To relieve schizophrenia or bipolar disorder symptoms, a doctor may prescribe drugs known as antipsychotics.
Motivational enhancement therapy (MET)
MET consists of motivating others to either adjust their self-image, admit that they have a disorder, and encourage them to obtain medication for their condition.
MET also consists of having others look critically at their symptoms, habits, and experiences. This also leads to an understanding that facts suggest the presence of a condition in elders.
Caregiving for Anosognosia
Caregivers are essential when it comes to dealing with people who suffer from any form of dementia. In the case of anosognosia diagnosis, a caregiver may apply the next tips in their lives to maintain peace and respect in their relationship with the patient or loved one.
Anosognosia Caregiving: Do’s and Don'ts
Giving them a structured routine
A caregiver should provide a gentle and structured routine that covers time, downtime, personal care, and household duties.
Considering Memory Caregiving
The situation may come to a point where a family member cannot take care of their loved one’s health details anymore, a time when the duty of caregiving becomes too great for one person. This is a natural process and is why there are communities in memory care that are ready and available to work with dementia caregivers, downsize unnecessary activities, and offer expert care for people with dementia.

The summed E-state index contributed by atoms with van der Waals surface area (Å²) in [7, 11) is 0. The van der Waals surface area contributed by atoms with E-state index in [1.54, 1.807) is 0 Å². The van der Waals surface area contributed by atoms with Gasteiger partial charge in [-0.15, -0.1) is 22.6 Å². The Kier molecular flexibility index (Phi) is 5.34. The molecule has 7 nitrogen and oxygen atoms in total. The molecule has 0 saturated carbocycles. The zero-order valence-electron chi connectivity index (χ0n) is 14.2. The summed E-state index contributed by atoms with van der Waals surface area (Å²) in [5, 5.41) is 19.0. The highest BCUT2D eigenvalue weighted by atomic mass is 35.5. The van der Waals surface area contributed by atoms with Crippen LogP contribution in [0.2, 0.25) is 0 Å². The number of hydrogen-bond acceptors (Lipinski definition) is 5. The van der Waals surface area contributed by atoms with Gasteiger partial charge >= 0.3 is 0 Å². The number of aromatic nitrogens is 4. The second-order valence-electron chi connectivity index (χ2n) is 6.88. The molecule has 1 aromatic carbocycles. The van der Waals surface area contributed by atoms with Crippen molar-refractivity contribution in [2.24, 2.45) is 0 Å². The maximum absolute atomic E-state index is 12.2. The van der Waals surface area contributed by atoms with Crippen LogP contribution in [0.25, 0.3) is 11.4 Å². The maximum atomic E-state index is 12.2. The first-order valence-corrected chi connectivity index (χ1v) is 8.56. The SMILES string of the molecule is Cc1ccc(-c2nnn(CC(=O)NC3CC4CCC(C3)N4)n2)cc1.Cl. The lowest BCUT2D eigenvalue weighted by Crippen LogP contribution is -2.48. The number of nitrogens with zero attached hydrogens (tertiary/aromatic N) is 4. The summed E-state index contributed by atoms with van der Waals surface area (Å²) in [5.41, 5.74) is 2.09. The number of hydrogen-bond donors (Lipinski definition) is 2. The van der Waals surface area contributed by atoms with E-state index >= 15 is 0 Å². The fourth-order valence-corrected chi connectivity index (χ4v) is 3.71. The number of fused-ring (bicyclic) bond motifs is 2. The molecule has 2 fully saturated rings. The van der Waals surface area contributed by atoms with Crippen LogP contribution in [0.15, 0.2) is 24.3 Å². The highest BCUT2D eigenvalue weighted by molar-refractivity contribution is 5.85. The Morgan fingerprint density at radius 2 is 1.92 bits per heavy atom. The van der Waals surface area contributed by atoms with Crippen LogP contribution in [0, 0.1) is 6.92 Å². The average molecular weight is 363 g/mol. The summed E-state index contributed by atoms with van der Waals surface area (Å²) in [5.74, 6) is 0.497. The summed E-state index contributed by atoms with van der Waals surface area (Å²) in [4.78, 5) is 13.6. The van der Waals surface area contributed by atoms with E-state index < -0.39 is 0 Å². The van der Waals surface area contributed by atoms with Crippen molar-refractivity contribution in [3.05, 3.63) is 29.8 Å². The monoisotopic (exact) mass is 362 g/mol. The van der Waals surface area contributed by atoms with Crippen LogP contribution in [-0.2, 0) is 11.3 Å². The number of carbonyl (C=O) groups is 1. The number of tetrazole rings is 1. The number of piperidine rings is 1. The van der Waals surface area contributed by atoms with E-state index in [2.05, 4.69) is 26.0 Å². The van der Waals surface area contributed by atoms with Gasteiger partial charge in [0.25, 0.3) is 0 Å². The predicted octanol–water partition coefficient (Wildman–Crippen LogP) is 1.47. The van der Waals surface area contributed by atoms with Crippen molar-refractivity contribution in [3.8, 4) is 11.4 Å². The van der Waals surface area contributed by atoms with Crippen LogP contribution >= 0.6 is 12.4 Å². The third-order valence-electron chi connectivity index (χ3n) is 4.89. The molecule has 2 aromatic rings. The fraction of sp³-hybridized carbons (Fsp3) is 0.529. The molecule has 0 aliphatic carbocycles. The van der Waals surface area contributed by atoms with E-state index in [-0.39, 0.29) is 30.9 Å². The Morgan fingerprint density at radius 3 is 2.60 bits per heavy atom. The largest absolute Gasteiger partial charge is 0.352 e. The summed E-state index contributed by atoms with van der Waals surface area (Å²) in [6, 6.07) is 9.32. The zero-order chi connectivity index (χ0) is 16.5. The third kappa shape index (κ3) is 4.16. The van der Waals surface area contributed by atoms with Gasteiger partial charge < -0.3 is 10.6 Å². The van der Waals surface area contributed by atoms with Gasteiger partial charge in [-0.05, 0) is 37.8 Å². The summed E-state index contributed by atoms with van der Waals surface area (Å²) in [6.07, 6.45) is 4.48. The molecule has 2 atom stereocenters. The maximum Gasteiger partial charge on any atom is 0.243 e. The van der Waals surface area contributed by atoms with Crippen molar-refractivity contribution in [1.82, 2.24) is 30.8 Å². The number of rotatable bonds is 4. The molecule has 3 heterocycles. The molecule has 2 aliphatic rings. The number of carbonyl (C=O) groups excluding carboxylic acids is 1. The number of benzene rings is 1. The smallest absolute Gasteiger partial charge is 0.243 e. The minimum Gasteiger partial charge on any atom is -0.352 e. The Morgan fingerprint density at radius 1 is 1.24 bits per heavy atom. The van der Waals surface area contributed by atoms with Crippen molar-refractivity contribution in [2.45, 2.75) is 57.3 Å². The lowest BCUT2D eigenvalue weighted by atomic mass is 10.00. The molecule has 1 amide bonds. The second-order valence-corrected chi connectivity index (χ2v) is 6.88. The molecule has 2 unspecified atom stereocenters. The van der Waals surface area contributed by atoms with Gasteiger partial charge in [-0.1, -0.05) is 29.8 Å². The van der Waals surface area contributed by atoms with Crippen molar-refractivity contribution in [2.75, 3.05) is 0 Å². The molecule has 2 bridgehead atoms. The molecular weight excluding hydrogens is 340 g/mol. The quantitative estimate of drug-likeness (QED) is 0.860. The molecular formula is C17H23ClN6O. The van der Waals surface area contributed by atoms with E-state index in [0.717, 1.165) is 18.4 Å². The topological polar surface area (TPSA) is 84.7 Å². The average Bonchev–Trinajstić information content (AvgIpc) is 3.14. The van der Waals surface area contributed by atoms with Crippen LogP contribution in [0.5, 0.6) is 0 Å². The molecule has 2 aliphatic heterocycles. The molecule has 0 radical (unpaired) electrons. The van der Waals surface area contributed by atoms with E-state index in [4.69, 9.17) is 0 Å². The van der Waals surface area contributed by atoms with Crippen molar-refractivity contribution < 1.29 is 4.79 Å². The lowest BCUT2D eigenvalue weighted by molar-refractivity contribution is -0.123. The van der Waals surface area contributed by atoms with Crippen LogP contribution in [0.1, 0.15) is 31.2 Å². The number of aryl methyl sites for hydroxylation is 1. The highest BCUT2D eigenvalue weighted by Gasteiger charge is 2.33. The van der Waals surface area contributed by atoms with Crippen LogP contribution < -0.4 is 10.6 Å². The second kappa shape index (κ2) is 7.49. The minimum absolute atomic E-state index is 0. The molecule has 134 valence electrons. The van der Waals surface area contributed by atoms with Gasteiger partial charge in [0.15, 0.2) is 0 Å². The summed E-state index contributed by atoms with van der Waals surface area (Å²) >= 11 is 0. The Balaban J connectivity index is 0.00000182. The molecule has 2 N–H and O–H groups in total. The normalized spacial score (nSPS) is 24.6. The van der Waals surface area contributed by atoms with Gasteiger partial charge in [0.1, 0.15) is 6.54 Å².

Making them trust you
It is highly recommended caregivers learn about the disease and how their loved ones can be affected. It is vital to keep anosognosia patients calm and happy as a way of helping them cope. Understanding the situation and being empathetic about it is perfect to start building a trustworthy relationship.
Trying to convince them they have a problem
For all parties involved, trying to persuade someone about having anosognosia can be extremely stressful. Caregivers and people around a person with anosognosia may mitigate the signs and help their loved ones understand what they cannot understand. Still, they shouldn’t try to force the full understanding of their illness situation or insist that they have a severe problem that can immediately turn them into outcasts.
Take care of them all by yourself
For individuals dealing with anosognosia—and most importantly, their families—a regular care plan for dementia caregivers may be beneficial.
Distance yourself from the root of the problem
Avoiding the situation or consciously distancing yourself from the root of the problem can create an ambiguous relationship between the caregiver and the care recipient. If this happens, any connection is most likely to fail over time.
Try finding something to agree with
If an elder with anosognosia still needs more time to process their situation, finding something to agree with—outside of the subject of anosognosia—can help caregivers cope with the situation.
Build Trust to make them cooperate
As mentioned before, trust will play a massive part in the whole process. Here are some tips for doing so:
Admit it when there is something that’s out of your knowledge.
Accept when you're wrong
If you say you'll do it, do it
Explain your thoughts
Extend that trust to others
Is your loved one suffering from anosognosia? Do you think they may be presenting some signs and need guidance in the matter? At Right At Home, we are always available to answer your questions on anosognosia—or other forms of dementia— and offer you our certified caregivers services. Call Right At Home today and let us handle your loved one’s health with professionalism and servitude.